Autism learner

Escape Contingency

Autism learner
Escape Contingency is one of the three negative reinforcement contingencies. An escape contingency can be defined as when performing a specific behavior stops an ongoing event.

Some examples are:

  • for a child dropping onto the floor followed by the child crying stops the event of the child having to enter the classroom.
  • for a student “ending” a math fluency exercise on the computer after finishing three exercises.
  • to spit out food to get rid of a bad taste.
  • to turn down the volume on the radio to lessen the loud music.
  • to put up an umbrella when it is raining to stay dry.

Other Negative Reinforcement Contingencies

Children who are on the spectrum tend to participate more in escape behaviors because they tend to get overwhelmed during transitions and interactions in non-preferred activity situations which brings on the feeling of astounding demands in their eyes.

Forward chaining

Basic task analysis

Forward chaining is a term to describe a technique that is used to teach a child with autism some basic task analysis like getting dressed, eating a meal, brushing teeth, or combing their hair.

A teaching technique in which the learner is prompted/taught the first step in a series of steps with the therapist/parent performing the steps after the step targeted for learning. In forward chaining, the individual learns the logical sequence of a task from beginning to end. Forward chaining is recommended if the child can successfully complete more steps at the start of the behavior chain. Forward chaining has the advantage of using behavior momentum, as the 1st step is often the simplest, easiest step. Once the learner is able to perform the first step, the learner is then taught the first and second steps. This process continues until the learner is able to perform all the required steps to complete the task. This is the opposite of backward chaining.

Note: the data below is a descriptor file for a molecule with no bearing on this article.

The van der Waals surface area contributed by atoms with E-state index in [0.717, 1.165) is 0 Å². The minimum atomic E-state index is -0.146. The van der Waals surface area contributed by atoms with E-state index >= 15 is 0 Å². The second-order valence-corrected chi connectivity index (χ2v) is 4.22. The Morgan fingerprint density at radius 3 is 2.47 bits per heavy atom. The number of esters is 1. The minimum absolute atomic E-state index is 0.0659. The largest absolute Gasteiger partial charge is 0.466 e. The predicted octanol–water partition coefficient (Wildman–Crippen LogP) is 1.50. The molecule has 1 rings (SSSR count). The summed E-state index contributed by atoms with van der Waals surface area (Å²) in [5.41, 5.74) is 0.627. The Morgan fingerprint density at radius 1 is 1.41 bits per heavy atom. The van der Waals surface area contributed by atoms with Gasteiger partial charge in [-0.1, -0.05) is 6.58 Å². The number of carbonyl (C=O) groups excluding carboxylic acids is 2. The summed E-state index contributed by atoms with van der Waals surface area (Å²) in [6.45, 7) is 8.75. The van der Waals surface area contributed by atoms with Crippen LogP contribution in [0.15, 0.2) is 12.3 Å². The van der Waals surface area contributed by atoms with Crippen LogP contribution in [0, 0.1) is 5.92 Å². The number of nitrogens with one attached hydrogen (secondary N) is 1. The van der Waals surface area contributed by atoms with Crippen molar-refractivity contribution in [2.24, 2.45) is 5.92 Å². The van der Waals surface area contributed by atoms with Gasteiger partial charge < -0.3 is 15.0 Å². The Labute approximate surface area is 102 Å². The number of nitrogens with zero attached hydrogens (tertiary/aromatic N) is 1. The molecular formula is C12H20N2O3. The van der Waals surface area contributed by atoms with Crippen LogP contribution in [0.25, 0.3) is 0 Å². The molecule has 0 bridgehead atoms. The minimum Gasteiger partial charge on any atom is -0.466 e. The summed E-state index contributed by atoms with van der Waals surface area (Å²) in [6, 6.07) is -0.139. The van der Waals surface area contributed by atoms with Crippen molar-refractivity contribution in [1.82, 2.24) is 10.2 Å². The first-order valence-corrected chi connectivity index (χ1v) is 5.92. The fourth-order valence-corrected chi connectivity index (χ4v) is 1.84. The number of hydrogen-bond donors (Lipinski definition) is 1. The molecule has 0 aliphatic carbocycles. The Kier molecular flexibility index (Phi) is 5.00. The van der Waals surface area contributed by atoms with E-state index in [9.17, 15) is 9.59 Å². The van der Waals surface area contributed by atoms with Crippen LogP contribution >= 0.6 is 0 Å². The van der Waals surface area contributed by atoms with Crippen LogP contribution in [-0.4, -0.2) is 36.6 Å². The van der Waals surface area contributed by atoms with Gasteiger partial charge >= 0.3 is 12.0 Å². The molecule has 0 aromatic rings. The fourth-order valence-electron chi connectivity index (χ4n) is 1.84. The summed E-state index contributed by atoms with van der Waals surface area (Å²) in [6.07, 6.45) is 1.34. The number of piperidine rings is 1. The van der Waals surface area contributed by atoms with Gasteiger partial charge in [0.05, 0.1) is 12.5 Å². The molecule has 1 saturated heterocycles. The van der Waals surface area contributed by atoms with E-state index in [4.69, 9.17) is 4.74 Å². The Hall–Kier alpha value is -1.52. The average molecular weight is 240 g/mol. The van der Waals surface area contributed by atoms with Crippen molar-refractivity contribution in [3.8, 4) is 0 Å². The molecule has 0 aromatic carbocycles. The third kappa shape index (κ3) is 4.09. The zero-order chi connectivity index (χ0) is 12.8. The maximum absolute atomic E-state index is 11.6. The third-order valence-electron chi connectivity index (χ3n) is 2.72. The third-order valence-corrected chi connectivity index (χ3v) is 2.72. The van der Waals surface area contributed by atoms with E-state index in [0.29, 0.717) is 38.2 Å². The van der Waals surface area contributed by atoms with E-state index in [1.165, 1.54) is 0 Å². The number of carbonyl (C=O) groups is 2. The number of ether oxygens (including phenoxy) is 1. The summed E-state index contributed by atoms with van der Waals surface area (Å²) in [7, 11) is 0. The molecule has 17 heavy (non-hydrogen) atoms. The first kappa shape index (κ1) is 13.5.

It would be best to create a task analysis to make sure you have covered all the necessary steps. It is basically the step-by-step directions to completing the skill. By breaking it down into smaller steps and systematically introducing each step, the student is able to feel successful and gets a lot of practice opportunities before being asked to complete the whole task.

Steps for some basic task analysis using forward chaining

Putting a Coat On:

  • Pick up the coat by the collar (the inside of the coat should be facing you).
  • Place your right arm in the right sleeve hole.
  • Push your arm through until you can see your hand at the other end.
  • Reach behind with your left hand.
  • Place your arm in the left sleeve hole.
  • Move your arm through until you see your hand at the other end.
  • Pull the coat together in the front.
  • Zip the coat.

Washing Hands:

  • Turn on the right faucet handle to turn on the water.
  • Wet hands.
  • Dispense soap by pressing the button on the dispenser.
  • Rub hands in a circle to a count of 5.
  • Rub between the fingers to a count of 5.
  • Turn off water.
  • Take a paper towel.
  • Dry hands with the paper towel to a count of 5.
  • Throw the paper towel away in the trash can.

The farther along your child get in a chain, the more likely they are to accidentally rearrange the steps. This will take patience. Your child may be able to complete the steps in the correct order one day but will mix them up the next. If this is happening consistently, it’s a sign that you need to take a step back and decrease the number of steps the child is doing independently until they are more consistently achieving mastery again.

See the counterpart to forward chaining: Backward Chaining

Backward Chaining

Getting Dressed

Backward chaining is a term to describe a technique that is used to teach a child with autism some basic task analysis like getting dressed, eating a meal, brushing teeth, or combing their hair.